Sunday, August 4, 2019
Arguing Whether or not Clerical Celibacy Should be Maintained :: Argumentative Persuasive Essays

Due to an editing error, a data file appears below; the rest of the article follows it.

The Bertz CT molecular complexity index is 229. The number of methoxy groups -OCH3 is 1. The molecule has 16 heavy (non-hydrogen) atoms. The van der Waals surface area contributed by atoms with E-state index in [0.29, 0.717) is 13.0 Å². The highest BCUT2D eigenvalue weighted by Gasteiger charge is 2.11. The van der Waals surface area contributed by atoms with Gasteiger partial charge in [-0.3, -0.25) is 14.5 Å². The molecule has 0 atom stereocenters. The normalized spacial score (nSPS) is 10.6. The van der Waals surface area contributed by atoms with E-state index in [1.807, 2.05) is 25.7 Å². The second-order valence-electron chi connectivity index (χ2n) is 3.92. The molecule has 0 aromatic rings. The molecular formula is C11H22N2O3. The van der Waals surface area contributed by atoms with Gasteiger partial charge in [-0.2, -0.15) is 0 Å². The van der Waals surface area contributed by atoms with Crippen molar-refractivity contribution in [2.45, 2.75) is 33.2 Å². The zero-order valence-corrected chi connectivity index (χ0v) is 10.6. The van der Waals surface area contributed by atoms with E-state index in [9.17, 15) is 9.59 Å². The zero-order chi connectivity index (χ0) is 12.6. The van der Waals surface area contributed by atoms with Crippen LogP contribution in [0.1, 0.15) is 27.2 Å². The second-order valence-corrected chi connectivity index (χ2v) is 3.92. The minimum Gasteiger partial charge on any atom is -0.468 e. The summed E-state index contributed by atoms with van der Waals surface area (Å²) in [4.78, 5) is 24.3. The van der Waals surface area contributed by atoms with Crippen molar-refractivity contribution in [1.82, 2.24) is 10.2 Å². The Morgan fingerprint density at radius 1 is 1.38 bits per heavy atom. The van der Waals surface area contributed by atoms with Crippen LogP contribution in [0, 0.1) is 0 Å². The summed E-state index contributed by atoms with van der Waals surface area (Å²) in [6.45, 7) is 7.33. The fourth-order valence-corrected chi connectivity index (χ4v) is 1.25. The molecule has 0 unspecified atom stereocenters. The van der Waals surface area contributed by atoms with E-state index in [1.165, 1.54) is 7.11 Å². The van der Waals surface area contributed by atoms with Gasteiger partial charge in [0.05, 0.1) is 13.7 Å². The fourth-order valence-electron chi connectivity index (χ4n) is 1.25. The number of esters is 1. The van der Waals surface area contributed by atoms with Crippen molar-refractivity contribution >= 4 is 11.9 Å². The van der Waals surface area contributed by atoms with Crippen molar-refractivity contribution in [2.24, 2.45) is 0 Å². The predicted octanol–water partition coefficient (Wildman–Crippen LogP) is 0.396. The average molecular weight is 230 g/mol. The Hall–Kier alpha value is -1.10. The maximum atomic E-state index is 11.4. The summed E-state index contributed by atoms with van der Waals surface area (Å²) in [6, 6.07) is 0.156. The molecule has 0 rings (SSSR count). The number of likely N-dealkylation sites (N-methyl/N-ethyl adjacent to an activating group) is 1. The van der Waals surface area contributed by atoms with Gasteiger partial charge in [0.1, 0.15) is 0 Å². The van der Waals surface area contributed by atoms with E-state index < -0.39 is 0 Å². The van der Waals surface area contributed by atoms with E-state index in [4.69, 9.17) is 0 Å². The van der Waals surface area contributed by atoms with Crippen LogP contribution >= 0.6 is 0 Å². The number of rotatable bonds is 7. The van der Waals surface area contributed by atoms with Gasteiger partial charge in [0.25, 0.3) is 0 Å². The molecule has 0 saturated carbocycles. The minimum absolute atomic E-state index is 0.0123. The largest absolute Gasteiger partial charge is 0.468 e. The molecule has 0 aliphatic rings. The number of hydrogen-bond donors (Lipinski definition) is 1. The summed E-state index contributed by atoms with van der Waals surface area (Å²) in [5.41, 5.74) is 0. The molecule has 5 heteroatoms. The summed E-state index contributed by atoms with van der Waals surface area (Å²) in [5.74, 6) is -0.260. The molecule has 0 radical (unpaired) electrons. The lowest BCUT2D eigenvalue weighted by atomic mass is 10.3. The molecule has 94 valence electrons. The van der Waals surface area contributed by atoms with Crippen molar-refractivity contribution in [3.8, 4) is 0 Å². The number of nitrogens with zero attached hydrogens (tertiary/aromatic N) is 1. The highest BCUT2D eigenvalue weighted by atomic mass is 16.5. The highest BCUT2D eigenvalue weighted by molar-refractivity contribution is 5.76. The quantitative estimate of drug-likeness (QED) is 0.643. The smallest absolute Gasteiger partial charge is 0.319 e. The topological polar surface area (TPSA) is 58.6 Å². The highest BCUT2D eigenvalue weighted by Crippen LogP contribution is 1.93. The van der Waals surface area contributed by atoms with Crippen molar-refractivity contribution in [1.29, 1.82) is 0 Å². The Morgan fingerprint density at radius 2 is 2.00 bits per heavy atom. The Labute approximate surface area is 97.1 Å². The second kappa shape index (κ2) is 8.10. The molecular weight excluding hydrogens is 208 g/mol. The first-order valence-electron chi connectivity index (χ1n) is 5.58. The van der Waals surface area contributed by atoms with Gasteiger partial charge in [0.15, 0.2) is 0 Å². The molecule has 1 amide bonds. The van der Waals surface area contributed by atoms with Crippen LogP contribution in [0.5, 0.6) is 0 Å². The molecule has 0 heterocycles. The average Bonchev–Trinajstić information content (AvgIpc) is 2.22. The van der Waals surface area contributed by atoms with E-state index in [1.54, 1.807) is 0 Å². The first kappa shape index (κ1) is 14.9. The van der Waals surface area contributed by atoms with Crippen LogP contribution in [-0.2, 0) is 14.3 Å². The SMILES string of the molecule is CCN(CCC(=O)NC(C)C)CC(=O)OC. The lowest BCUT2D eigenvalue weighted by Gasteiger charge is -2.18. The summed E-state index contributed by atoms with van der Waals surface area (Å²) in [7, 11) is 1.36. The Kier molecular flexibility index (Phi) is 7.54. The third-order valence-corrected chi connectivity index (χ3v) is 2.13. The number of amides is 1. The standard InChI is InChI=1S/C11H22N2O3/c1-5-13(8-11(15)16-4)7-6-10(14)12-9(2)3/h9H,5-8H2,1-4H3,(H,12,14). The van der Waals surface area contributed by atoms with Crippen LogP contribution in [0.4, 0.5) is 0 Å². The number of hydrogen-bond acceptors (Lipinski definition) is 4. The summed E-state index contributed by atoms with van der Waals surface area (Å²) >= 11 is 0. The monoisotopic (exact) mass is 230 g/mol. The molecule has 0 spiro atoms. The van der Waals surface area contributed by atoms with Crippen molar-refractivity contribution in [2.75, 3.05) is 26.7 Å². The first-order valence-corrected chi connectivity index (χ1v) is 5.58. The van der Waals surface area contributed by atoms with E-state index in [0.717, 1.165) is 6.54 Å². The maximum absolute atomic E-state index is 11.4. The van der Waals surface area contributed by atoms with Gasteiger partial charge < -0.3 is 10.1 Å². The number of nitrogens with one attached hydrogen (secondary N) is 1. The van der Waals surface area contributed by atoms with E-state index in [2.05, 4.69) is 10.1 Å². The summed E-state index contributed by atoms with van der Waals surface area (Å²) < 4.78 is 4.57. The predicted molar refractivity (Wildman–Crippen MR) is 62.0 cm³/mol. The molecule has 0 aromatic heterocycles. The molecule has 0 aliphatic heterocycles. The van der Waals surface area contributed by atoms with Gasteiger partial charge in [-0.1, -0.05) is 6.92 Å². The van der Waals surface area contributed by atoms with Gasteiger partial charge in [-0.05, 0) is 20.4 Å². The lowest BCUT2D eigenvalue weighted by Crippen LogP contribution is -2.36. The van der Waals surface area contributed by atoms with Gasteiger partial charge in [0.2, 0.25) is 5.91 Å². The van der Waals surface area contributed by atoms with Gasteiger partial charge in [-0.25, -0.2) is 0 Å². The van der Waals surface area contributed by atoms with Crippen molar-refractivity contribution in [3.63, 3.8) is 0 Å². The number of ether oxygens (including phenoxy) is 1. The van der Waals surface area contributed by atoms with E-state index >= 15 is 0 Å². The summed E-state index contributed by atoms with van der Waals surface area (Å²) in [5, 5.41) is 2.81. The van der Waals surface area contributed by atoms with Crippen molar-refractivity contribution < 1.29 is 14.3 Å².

Arguing Whether or not Clerical Celibacy Should be Maintained "Like his two older brothers, Mark Vincent Serrano became an altar boy at St. Joseph's Church in Mendham, New Jersey. Invited to visit the parish priest in the rectory, he became--from the time he was 9 to the time he was 16-- a victim of serial molestation: groping, sodomy, oral sex, and forced masturbation," (Press). One New Jersey priest convicted of molestation, said that "his vow of celibacy made no mention of abstaining from sex,"(Saharko). In order to determine the value of celibacy in the Roman Catholic Church, the exact meaning of celibacy must be understood. Celibacy, as defined by 21st Century Webster's Family Encyclopedia, is "voluntary abstinence from marriage and sexual intercourse." The state of celibacy is exalted above that of marriage in the Church based upon 1 Corinthians 7:32-35, which states, " He that is unmarried careth for the things that belong to the Lord, how he may please the Lord: But he that is married careth for the things that are of the world, how he may please his wife. . . . And this I speak. . . that ye may attend upon the Lord without distraction." That's a wonderful ideal, but 1 Corinthians 7:9 says, "But if they cannot contain, let them marry: for it is better to marry than to burn ( with passion)." While it's true that if men don't want to abstain from sex they could just stay out of the priesthood, the number of priests has declined so much that it probably would be better to just allow the priesthood to marry. "[B]y requiring celibacy as a conditon of ordination. . . the Church forces itself to select from a much too limited pool,"(Press). By revoking the policy of mandatory celibacy,and thereby opening clerical positions to married men, the church could possibly dramatically increase the declining priesthod numbers. It's not just the lack of a sex life that drives men from the priesthood; some just can't handle the extreme loneliness. Rather that suffer alone they just leave, so that they can have worldly things: a wife, children, a family all their own. Dan Rodricks, a columnist for the Baltimore Sun states in his column, "...Leaving the priesthood quote." Advocates of celibacy worry that if priests marry, the congregation will be majorly neglected. However, that point is easily refuted because of the available examples of the leaders of uncelibate churches.